The AP has had problems with some of its Iraqi employees, too. AP photographer Bilal Hussein was held by U.S. military forces for two years. Last February, he was released as part of a U.S.-backed amnesty law aimed at national reconciliation. A former Fallujah shopkeeper who sold cell phones, Bilal was hired by the AP because he knew the area. One of his photos was part of a package of 20 AP photos that won a Pulitzer Prize; it showed four insurgents firing a mortar and small arms during an offensive by U.S.-led forces in November, 2004.

Currently, another AP employee is being detained by U.S. military authorities. In its story on al-Mashhadani's detention, the AP noted U.S. military forces were holding an Iraqi television camera operator it had employed, Ahmed Nouri Raziak. He was detained in Tikrit last June. He'll remain in detention for at least six months, the AP said.

Last June, U.S. Marines in Western Iraq had a problem with an American journalist, too. Zoriah Miller, a freelance photojournalist, provoked Marine commanders when he posted photos of dead Marines on his website -- and then refused to remove them when ordered to do so. His website was filled with anti-war and anti-Western commentary, as American Thinker recently noted in a lengthy article on the case.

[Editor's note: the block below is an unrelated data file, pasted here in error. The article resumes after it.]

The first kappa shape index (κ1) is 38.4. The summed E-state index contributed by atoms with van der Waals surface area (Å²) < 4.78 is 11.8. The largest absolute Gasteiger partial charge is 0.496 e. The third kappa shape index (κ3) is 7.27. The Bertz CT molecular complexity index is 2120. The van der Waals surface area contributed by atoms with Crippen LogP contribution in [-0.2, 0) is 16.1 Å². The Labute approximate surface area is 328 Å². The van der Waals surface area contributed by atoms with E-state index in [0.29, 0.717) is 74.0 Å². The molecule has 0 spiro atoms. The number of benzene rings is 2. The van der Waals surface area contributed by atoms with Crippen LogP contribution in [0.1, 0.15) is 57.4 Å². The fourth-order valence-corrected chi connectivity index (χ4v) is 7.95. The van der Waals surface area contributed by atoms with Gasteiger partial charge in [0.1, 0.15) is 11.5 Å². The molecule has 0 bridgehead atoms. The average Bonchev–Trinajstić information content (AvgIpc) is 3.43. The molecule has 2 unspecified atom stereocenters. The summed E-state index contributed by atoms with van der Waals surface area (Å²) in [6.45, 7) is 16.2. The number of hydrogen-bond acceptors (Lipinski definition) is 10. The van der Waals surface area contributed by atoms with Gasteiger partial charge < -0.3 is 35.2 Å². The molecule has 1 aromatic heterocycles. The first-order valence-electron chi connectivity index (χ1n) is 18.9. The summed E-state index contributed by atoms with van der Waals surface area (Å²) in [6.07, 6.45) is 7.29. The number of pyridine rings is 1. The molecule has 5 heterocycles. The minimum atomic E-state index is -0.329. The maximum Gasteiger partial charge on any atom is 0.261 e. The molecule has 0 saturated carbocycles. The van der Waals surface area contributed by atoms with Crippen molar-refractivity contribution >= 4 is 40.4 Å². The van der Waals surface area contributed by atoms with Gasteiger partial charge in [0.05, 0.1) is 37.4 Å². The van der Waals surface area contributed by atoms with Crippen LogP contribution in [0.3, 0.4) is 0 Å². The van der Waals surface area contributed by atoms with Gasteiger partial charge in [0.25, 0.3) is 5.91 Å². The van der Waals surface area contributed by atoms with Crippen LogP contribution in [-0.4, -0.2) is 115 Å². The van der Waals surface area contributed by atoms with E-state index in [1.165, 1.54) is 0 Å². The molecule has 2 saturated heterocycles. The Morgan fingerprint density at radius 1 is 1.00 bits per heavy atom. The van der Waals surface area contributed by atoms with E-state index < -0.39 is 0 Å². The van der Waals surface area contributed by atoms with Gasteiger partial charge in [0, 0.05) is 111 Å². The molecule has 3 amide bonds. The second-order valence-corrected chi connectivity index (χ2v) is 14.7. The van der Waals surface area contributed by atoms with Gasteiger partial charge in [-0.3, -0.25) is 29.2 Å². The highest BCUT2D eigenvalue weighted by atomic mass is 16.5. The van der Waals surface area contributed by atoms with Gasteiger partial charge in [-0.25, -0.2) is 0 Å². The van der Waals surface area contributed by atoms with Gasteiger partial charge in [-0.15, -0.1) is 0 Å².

The detention of al-Mashhadani comes as Iraq is becoming increasingly calm, thanks to the Bush administration's "surge" of U.S. troops. Last month, five American troops died - the lowest monthly toll in the five-year war. In an article about the decline, the Washington Post  reported:

The decline in American deaths highlights improvements in security that are widely attributed to three factors: a cease-fire by the country's largest Shiite militia, the decision of former Sunni insurgents to join with U.S. troops and the buildup of American forces.

"It just feels so much safer than I ever thought it would," said Sgt. Daniel Ochoa, 26, of Highland Park, Calif., who is based in southern Baghdad. "We don't really go out anymore looking to go and fight the enemy. Things are stabilized, so now we're working more on helping the economy and getting people on their feet."

Yet as the shooting war subsides, two other wars persists -- what might be called an Information War and and Intelligence War. In both, the combatants do not wear uniforms. Sometimes, it seems, they masquerade as journalists and photojournalists -- complete with credentials issued by top Western media outlets.